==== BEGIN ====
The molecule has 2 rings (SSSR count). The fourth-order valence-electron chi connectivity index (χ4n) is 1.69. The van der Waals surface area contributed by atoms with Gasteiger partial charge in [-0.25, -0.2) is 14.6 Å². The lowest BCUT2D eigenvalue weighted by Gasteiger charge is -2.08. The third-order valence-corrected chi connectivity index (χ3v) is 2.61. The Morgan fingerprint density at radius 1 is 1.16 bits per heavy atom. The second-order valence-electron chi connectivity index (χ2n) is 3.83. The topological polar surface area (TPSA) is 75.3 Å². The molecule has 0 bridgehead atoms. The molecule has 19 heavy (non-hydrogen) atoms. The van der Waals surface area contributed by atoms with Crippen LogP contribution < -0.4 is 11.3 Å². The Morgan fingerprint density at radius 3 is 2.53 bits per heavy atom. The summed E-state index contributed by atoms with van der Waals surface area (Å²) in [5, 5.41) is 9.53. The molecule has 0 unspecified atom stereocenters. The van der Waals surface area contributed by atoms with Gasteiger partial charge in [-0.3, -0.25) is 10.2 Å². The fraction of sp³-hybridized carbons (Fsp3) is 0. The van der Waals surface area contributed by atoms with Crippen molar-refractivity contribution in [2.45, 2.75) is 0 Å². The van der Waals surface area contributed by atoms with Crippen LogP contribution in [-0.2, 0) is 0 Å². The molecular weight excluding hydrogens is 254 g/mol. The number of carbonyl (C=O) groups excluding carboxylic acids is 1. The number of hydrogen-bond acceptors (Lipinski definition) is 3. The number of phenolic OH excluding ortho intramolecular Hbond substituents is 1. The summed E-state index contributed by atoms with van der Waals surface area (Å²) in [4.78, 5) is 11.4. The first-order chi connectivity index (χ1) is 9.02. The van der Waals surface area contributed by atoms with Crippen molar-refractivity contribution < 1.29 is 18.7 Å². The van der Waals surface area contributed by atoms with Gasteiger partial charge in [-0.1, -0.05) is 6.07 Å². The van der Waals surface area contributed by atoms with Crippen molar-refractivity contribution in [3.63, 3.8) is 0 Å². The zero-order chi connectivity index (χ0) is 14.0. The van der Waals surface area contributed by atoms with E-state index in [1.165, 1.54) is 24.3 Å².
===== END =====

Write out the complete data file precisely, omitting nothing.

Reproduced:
The molecule has 2 rings (SSSR count). The fourth-order valence-electron chi connectivity index (χ4n) is 1.69. The van der Waals surface area contributed by atoms with Gasteiger partial charge in [-0.25, -0.2) is 14.6 Å². The lowest BCUT2D eigenvalue weighted by Gasteiger charge is -2.08. The third-order valence-corrected chi connectivity index (χ3v) is 2.61. The Morgan fingerprint density at radius 1 is 1.16 bits per heavy atom. The second-order valence-electron chi connectivity index (χ2n) is 3.83. The topological polar surface area (TPSA) is 75.3 Å². The molecule has 0 bridgehead atoms. The molecule has 19 heavy (non-hydrogen) atoms. The van der Waals surface area contributed by atoms with Crippen LogP contribution < -0.4 is 11.3 Å². The Morgan fingerprint density at radius 3 is 2.53 bits per heavy atom. The summed E-state index contributed by atoms with van der Waals surface area (Å²) in [5, 5.41) is 9.53. The molecule has 0 unspecified atom stereocenters. The van der Waals surface area contributed by atoms with Gasteiger partial charge in [-0.3, -0.25) is 10.2 Å². The fraction of sp³-hybridized carbons (Fsp3) is 0. The van der Waals surface area contributed by atoms with Crippen molar-refractivity contribution in [2.45, 2.75) is 0 Å². The van der Waals surface area contributed by atoms with Crippen LogP contribution in [-0.2, 0) is 0 Å². The molecular weight excluding hydrogens is 254 g/mol. The number of carbonyl (C=O) groups excluding carboxylic acids is 1. The number of hydrogen-bond acceptors (Lipinski definition) is 3. The number of phenolic OH excluding ortho intramolecular Hbond substituents is 1. The summed E-state index contributed by atoms with van der Waals surface area (Å²) in [4.78, 5) is 11.4. The first-order chi connectivity index (χ1) is 9.02. The van der Waals surface area contributed by atoms with Crippen molar-refractivity contribution < 1.29 is 18.7 Å². The van der Waals surface area contributed by atoms with Gasteiger partial charge in [-0.1, -0.05) is 6.07 Å². The van der Waals surface area contributed by atoms with Crippen molar-refractivity contribution in [3.63, 3.8) is 0 Å². The zero-order chi connectivity index (χ0) is 14.0. The van der Waals surface area contributed by atoms with E-state index in [1.165, 1.54) is 24.3 Å².